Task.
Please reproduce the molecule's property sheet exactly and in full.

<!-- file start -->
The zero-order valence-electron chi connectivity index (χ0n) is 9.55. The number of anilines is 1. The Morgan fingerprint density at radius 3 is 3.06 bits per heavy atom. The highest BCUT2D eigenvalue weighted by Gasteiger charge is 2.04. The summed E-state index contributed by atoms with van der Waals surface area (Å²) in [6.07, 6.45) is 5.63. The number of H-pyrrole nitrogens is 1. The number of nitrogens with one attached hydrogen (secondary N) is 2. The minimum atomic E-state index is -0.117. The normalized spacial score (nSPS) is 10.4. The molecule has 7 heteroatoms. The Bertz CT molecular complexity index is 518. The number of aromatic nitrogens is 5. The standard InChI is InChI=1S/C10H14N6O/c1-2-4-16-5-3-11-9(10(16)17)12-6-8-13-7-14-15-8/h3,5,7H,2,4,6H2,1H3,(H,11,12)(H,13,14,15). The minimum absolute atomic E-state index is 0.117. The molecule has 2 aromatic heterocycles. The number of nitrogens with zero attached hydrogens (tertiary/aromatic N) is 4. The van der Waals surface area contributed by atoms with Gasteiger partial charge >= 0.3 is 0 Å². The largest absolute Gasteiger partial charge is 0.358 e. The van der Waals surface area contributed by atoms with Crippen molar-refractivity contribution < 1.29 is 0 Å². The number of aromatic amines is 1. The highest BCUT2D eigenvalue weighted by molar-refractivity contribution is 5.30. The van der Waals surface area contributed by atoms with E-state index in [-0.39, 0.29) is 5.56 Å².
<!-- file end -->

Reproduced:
The zero-order valence-electron chi connectivity index (χ0n) is 9.55. The number of anilines is 1. The Morgan fingerprint density at radius 3 is 3.06 bits per heavy atom. The highest BCUT2D eigenvalue weighted by Gasteiger charge is 2.04. The summed E-state index contributed by atoms with van der Waals surface area (Å²) in [6.07, 6.45) is 5.63. The number of H-pyrrole nitrogens is 1. The number of nitrogens with one attached hydrogen (secondary N) is 2. The minimum atomic E-state index is -0.117. The normalized spacial score (nSPS) is 10.4. The molecule has 7 heteroatoms. The Bertz CT molecular complexity index is 518. The number of aromatic nitrogens is 5. The standard InChI is InChI=1S/C10H14N6O/c1-2-4-16-5-3-11-9(10(16)17)12-6-8-13-7-14-15-8/h3,5,7H,2,4,6H2,1H3,(H,11,12)(H,13,14,15). The minimum absolute atomic E-state index is 0.117. The molecule has 2 aromatic heterocycles. The number of nitrogens with zero attached hydrogens (tertiary/aromatic N) is 4. The van der Waals surface area contributed by atoms with Gasteiger partial charge >= 0.3 is 0 Å². The largest absolute Gasteiger partial charge is 0.358 e. The van der Waals surface area contributed by atoms with Crippen molar-refractivity contribution < 1.29 is 0 Å². The number of aromatic amines is 1. The highest BCUT2D eigenvalue weighted by molar-refractivity contribution is 5.30. The van der Waals surface area contributed by atoms with E-state index in [-0.39, 0.29) is 5.56 Å².